England manager Gareth Southgate is set to lead his Three Lions against Italy and Germany in vital clashes in Group 3 of the UEFA Nations League as the nation sits last after four matches played and without a win, which included a pair of shock losses against surprising group leaders Hungary.
With Qatar 2020 just two months away, Southgate’s latest squad offers insight into the mind of England’s top boss when it comes to who will be on the plane and who will be left at St. George’s Park this winter, with Manchester United’s Harry Maguire still viewed as a key cog in the wheel for his country.
Unfortunately for the 29-year-old center-back, his value at Old Trafford under new manager Erik ten Hag is not nearly as prominent after the arrival of the Dutch tactician this summer in conjunction with the former Ajax boss prioritizing a deal for Lisandro Martínez, which now sees Maguire no longer viewed as a first-choice option in the heart of the United defense.
But according to ESPN’s Mark Ogden, sources closely linked with Maguire have criticized the English giants for not building a squad - particularly a back line - that has failed to support Maguire while masking his biggest weakness; a lack of pace.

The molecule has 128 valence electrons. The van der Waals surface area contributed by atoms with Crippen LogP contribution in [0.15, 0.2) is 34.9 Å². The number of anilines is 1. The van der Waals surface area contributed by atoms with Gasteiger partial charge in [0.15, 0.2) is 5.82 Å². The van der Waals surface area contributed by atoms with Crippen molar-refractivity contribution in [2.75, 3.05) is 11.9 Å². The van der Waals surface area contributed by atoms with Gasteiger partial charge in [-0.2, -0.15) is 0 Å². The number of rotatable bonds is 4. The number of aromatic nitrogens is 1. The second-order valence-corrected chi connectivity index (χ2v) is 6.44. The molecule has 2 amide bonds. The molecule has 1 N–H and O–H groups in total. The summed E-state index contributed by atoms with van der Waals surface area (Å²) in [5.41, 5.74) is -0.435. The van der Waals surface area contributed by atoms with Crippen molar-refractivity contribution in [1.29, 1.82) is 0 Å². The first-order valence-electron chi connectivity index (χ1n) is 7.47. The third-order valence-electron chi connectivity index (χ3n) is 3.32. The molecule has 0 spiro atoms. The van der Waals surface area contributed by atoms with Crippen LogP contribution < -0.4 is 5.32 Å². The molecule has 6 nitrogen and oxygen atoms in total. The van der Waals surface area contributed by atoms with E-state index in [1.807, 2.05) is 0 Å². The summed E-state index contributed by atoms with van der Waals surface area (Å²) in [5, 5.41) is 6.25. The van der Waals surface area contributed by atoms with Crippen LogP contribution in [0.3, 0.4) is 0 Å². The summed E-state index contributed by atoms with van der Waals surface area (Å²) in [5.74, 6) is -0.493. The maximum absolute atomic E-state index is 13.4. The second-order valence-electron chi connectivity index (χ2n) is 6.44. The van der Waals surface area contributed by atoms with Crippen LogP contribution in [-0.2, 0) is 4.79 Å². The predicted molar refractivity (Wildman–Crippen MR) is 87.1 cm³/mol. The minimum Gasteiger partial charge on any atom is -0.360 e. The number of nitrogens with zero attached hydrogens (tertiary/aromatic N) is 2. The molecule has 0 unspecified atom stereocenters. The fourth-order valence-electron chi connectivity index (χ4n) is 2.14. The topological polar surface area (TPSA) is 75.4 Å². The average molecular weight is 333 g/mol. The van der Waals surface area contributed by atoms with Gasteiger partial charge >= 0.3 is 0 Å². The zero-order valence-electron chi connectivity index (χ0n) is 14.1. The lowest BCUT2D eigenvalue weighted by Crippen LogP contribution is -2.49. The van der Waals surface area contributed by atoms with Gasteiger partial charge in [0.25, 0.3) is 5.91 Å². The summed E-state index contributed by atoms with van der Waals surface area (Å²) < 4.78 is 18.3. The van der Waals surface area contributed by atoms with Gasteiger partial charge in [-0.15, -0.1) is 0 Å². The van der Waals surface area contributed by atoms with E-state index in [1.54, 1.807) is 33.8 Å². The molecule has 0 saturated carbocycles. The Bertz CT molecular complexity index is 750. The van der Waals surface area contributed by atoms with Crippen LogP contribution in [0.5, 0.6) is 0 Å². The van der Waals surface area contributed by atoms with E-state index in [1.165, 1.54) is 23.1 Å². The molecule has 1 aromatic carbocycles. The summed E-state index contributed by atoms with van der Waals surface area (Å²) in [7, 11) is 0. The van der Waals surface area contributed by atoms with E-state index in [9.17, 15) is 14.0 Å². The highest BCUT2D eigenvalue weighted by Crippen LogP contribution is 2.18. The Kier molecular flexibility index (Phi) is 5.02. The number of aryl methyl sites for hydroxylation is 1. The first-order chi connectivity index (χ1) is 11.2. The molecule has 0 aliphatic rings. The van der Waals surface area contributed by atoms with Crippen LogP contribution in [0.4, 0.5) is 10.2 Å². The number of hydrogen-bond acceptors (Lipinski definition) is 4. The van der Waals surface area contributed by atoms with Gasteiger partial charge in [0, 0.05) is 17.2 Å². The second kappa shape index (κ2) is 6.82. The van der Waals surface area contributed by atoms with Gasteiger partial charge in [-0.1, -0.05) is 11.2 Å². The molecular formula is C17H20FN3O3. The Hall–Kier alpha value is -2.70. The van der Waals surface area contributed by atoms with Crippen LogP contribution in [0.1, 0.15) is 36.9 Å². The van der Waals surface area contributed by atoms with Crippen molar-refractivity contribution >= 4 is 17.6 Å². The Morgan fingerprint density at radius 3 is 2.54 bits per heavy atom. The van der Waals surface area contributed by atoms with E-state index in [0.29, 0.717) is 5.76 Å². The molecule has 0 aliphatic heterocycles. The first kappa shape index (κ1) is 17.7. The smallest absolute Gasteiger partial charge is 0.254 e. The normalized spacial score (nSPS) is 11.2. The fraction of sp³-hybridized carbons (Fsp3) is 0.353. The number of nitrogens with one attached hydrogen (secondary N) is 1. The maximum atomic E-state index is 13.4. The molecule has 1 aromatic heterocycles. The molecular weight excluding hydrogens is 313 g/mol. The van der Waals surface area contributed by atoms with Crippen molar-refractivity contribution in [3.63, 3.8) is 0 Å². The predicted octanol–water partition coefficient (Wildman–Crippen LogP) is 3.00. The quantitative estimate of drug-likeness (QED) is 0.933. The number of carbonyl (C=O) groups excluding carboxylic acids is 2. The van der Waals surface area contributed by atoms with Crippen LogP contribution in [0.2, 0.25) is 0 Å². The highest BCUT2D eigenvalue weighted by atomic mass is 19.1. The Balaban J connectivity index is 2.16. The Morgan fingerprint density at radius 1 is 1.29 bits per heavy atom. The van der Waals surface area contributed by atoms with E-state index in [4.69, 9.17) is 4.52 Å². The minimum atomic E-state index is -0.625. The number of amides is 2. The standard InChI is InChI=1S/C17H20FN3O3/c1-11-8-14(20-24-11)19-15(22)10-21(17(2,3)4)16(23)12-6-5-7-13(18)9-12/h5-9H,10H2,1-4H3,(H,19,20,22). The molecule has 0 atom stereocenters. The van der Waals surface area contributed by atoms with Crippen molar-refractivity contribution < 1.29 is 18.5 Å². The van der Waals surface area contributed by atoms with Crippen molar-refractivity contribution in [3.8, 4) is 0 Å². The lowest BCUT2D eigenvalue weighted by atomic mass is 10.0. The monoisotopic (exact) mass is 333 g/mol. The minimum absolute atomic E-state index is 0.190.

On the surface, the criticism could perhaps be justified when it comes to United’s propensity to build squads poorly in recent years, struggling to focus on key problem areas appropriately, and rather looking to secure big names for big fees that are not guaranteed to succeed after their arrival.
However, there are many who that feel if a club spends £80m on a center-back, such a player would be able to rise above certain difficulties and adapt to the environment around them and excel if they were good enough.
There have been plenty of top-level center-back’s across the history of football that lacked pace but made up for that with an uncanny ability to understand the game in front of them while boasting flawless decision-making. This is where Maguire is also lacking, and that simple notion, not a lack of pace around him, is why he has ultimately lost his place in the team to a Martínez-Varane partnership that is a much better balance both physically and tactically.
Moreover, questions can also be levied in the direction of the England camp and why Maguire continues to perform for his country, with one key aspect rising above the rest; a back three in defense.
With two partners in defense on either side of him and deep-sitting midfielders in front of him, Maguire is far less exposed for pace on average for England and can thus rely on his aerial prowess in key moments.
And with no plans for Ten Hag to turn to a back three at any stage in his managerial evolution to date, Maguire’s time at the club may well be up after the current season if he fails to make it back into the starting XI at England’s biggest club.